Happy Hunting – Certainly in the League

Last updated : 19 August 2005 By John Robertson & Tony Scholes
Paul Weller celebrates the winning goal in 2002 with Ian Moore
Last season as we all know, Burnley were victorious down in Watford, thanks to a rare league goal from Ian Moore. However two other recent games remain firmly in the memory and together, they have provided Burnley fans with an array of extreme differing emotions.

In 2002, Burnley travelled south sitting in a healthy league position, but needed to keep their play off hopes alive after being outplayed by West Brom and particularly Jason Roberts in a 2-0 loss at Turf Moor just days previous.

The Clarets dominated early on, but as the game progressed, Jermaine Pennant, on loan from Arsenal, began to find extra freedom down the right hand side, eventually finding enough time and space to cut inside left back Graham Branch before sending an unstoppable shot into the corner of Beresford’s goal.

Stan made major changes before half time and Burnley once again started to take control. Midway through the second half, Watford had the chance to tie up the game, after current Claret, Gifton Noel-Williams was awarded a penalty following a shirt pull from Arthur Gnohere. Marcus Gayle stepped up and at this point the game was turned on its head; Beresford made yet another impressive penalty save in the Burnley goal and kept the Watford lead down to just a single goal.

Minutes later Burnley levelled the scores – Lee Briscoe fired a free kick onto the post and Ian Cox was the grateful recipient, smashing the rebound into an open goal. Both teams desperately wanted the three points and as it happened, the game began to stretch, leaving both defences exposed.

In the dying moments Watford were on the attack and Clarets fans behind the goal had few finger nails left to chew and then suddenly it was Burnley’s turn to push forward. Robbie Blake who had earlier come on for Graham Branch clearly wasn’t fully fit. He was replaced by Maylett late on and like pennant in the first half, it was Maylett who was able to find space down the right hand side, sending a cross into the Watford box where Paul Weller arrived like an express train to send the Burnley fans into delirium.

The game ended 2-1 to the Clarets and had put us back into the top six, but no one would have predicted such a scoreline once Marcus Gayle had placed the ball on the penalty spot 25 minutes previous.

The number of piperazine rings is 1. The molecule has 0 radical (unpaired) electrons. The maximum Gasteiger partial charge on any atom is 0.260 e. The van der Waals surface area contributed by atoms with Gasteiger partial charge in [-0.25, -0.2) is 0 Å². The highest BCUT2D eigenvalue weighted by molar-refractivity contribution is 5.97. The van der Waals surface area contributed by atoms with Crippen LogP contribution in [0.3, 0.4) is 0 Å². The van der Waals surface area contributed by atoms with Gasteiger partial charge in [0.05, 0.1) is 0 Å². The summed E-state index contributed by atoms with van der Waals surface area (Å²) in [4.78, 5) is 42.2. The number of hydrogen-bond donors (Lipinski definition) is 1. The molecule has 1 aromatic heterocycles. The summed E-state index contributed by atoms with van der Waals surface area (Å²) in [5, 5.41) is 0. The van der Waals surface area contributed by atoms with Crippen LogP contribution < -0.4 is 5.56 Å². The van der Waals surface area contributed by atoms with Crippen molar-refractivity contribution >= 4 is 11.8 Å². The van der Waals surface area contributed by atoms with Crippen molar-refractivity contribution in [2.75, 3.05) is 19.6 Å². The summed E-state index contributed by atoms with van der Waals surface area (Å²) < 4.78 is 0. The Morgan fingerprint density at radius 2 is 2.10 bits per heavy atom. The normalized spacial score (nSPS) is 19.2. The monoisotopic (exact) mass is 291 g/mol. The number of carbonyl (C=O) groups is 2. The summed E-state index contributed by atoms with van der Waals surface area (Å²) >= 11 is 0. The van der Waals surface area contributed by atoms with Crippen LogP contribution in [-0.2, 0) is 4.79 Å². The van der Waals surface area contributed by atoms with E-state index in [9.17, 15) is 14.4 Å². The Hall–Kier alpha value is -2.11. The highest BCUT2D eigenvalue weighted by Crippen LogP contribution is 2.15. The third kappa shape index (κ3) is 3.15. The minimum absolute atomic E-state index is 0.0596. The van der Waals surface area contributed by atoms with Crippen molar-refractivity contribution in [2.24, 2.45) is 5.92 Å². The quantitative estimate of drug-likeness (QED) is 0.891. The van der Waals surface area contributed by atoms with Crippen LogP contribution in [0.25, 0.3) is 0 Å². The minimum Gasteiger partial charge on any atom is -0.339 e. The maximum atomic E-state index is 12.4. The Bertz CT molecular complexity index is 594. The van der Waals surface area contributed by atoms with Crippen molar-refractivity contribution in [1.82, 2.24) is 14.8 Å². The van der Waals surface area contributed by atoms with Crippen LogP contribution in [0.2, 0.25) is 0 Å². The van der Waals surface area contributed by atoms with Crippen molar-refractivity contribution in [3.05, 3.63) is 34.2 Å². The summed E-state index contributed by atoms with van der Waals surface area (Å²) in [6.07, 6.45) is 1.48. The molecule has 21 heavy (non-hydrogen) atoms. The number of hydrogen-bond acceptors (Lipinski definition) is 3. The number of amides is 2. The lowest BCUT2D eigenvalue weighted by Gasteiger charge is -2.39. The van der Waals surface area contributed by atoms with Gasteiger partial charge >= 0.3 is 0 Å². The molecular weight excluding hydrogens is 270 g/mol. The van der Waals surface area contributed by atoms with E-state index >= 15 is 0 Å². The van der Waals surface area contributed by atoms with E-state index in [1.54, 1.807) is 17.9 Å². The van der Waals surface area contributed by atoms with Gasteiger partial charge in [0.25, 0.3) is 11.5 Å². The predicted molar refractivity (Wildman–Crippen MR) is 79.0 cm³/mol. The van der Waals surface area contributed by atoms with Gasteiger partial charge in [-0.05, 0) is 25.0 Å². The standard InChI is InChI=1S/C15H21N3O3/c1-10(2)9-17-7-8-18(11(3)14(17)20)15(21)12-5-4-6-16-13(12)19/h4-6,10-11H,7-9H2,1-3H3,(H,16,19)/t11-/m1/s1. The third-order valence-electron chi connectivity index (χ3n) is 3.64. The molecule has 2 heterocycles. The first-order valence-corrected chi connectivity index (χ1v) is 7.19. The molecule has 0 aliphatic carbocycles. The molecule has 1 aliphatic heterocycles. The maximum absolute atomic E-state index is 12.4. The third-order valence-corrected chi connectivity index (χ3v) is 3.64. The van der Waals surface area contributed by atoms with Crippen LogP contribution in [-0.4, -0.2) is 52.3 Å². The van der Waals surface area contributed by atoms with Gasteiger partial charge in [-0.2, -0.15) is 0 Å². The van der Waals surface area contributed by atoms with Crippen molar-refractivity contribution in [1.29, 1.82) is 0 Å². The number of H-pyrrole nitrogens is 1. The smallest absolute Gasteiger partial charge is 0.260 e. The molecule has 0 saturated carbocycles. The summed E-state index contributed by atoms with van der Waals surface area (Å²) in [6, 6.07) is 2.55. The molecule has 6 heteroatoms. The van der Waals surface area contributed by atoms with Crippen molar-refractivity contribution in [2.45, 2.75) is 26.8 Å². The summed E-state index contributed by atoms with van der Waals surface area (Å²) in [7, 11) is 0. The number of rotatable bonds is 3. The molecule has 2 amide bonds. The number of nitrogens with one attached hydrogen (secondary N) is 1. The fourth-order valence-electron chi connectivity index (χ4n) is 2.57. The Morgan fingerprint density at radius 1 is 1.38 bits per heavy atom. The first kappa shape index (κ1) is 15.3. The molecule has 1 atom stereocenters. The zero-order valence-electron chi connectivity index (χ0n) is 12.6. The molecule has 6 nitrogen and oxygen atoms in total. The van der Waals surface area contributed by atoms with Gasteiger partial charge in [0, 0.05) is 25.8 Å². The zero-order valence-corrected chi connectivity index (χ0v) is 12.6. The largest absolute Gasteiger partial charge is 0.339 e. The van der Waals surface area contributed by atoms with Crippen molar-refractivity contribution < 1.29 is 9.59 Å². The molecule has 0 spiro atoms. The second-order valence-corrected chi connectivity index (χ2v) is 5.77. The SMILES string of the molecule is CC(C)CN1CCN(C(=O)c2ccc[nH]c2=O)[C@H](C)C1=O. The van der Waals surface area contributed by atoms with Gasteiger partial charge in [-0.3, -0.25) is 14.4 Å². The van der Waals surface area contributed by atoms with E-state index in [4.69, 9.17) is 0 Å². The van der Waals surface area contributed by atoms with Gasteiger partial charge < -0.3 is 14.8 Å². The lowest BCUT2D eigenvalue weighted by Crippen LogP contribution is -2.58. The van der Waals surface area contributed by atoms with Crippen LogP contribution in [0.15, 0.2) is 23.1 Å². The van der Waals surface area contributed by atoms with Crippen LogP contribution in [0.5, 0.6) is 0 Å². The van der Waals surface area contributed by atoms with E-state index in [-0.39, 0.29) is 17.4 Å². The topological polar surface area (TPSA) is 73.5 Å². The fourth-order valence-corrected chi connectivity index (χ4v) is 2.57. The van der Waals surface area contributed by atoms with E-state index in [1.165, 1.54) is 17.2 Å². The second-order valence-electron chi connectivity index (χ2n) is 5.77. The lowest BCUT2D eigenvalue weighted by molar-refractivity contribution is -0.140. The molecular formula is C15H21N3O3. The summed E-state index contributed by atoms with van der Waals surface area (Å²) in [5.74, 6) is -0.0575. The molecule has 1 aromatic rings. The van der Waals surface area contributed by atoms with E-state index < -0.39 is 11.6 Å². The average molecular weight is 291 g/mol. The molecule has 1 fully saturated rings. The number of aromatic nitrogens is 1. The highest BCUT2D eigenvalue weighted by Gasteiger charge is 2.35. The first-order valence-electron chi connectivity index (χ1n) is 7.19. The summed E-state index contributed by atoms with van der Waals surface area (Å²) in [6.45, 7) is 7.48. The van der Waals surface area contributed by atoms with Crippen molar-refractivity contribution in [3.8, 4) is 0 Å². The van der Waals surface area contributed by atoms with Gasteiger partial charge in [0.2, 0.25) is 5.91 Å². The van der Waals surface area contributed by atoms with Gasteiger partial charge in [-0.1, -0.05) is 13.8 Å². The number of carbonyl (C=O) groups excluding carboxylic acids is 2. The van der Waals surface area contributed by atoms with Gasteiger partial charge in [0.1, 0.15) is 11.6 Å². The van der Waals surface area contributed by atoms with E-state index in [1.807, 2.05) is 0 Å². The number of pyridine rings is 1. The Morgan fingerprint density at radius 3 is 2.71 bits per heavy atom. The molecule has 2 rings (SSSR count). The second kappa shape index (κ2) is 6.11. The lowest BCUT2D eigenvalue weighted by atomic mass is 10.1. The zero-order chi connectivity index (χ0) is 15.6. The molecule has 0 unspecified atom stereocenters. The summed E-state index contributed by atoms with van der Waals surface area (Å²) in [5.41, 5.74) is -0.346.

Marlon Beresford - beaten twice as the Clarets went out of the FA Cup
Having being drawn away to Watford for the quarter finals of the FA Cup in 2002/2003, Burnley fans in the stands and those watching on the television, fully expected the Clarets to come back to East Lancashire with a replay at least.

It was a terrible afternoon of football and all Burnley fans were left feeling bitterly frustrated after seeing Watford win the game 2-0. The Clarets lacked attacking endeavour throughout the whole game, mustering up only a handful of goal attempts in the 90 minutes of play. Late on, Watford did manage to get a foothold and Helguson leading the Watford line started to cause the Burnley defence trouble. With little over a quarter of an hour remaining the Hornets took the lead; Tommy Smith prodding the ball home from a matter of feet after the Burnley defence were unable to clear a relatively poor corner.

Burnley heads suddenly dropped and we never looked like getting back into the game after such a bad blow. Just five minutes after the opener, Helguson, now playing his football for Fulham, was fouled by Ian Cox on the edge of the area. Stephen Glass stepped up and struck a sweet left foot shot over the Burnley wall and past a despairing Beresford dive. The Cup run was over and sadly the Clarets had missed out on an opportunity to play in the Semi Final’s, where Watford did ever so well, just coming up short losing to Gordon Strachan’s Southampton side 2-1 at Villa Park.

Only Graham Branch remains from the side defeated in the cup, then as now he was playing at left back. The Watford side too contained a lot of players who have since moved on and they include Micah Hyde, who played the full ninety minutes and Gifton Noel-Williams who was introduced as a substitute just prior to the first goal. Gifton disappointingly missed out in the Semi-Final, he wasn’t even on the bench.

The recent overall form at Vicarage Road has been in contrast to the few games we had played their previously, most of which frankly are far from memorable. We still didn’t realise just what was in store for us when we fell to defeat on the opening day of the 1997/98 season in temperatures that were too hot even for watching cricket.

Chris Waddle’s team fell to a 1-0 defeat although probably the worst day of all was the day we brought a disastrous 1979/80 season to an end with a 4-0 defeat against Graham Taylor’s team. The only plus on that day was the impressive debut from teenage right back Brian Laws as we headed down to Division Three for the first time ever.

The recent form is good though, cup ties apart, and since we won promotion we have lost just one out of five league games there. That’s the sort of form we hope to continue, as long as we don’t get a torrential downpour around 2:30 p.m. as we did in 2000 that forced the game off.

Just as we did for Micah last year, we can make it a special day for Gifton with a win on his return to Vicarage Road in a Claret & Blue shirt.